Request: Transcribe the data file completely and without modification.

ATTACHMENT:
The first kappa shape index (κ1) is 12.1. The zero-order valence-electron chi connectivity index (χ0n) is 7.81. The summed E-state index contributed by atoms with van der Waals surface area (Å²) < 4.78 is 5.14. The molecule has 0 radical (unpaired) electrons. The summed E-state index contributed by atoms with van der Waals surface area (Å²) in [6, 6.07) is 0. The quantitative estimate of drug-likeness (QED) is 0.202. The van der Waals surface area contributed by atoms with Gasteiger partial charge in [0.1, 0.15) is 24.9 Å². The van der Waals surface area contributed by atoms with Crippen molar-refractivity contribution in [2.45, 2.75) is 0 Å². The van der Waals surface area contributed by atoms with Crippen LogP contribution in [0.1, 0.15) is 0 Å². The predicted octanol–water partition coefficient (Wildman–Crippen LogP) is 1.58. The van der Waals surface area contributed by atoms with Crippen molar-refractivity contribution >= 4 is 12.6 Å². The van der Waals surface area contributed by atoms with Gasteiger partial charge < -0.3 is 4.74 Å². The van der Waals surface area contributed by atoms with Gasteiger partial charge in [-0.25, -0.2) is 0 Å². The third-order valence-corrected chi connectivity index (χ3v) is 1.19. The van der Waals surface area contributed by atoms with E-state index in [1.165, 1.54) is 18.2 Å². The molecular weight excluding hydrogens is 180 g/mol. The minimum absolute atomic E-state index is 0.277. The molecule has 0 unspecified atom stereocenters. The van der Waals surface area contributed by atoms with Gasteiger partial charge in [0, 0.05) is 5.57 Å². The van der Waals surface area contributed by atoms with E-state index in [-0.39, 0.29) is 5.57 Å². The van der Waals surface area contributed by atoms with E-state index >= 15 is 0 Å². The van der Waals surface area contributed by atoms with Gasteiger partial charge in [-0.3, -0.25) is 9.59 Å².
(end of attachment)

The first kappa shape index (κ1) is 12.1. The zero-order valence-electron chi connectivity index (χ0n) is 7.81. The summed E-state index contributed by atoms with van der Waals surface area (Å²) < 4.78 is 5.14. The molecule has 0 radical (unpaired) electrons. The summed E-state index contributed by atoms with van der Waals surface area (Å²) in [6, 6.07) is 0. The quantitative estimate of drug-likeness (QED) is 0.202. The van der Waals surface area contributed by atoms with Gasteiger partial charge in [0.1, 0.15) is 24.9 Å². The van der Waals surface area contributed by atoms with Crippen molar-refractivity contribution in [2.45, 2.75) is 0 Å². The van der Waals surface area contributed by atoms with Crippen LogP contribution in [0.1, 0.15) is 0 Å². The predicted octanol–water partition coefficient (Wildman–Crippen LogP) is 1.58. The van der Waals surface area contributed by atoms with Crippen molar-refractivity contribution >= 4 is 12.6 Å². The van der Waals surface area contributed by atoms with Gasteiger partial charge < -0.3 is 4.74 Å². The van der Waals surface area contributed by atoms with Gasteiger partial charge in [-0.25, -0.2) is 0 Å². The third-order valence-corrected chi connectivity index (χ3v) is 1.19. The van der Waals surface area contributed by atoms with E-state index in [1.165, 1.54) is 18.2 Å². The molecular weight excluding hydrogens is 180 g/mol. The minimum absolute atomic E-state index is 0.277. The molecule has 0 unspecified atom stereocenters. The van der Waals surface area contributed by atoms with Gasteiger partial charge in [0, 0.05) is 5.57 Å². The van der Waals surface area contributed by atoms with E-state index in [-0.39, 0.29) is 5.57 Å². The van der Waals surface area contributed by atoms with E-state index >= 15 is 0 Å². The van der Waals surface area contributed by atoms with Gasteiger partial charge in [-0.3, -0.25) is 9.59 Å².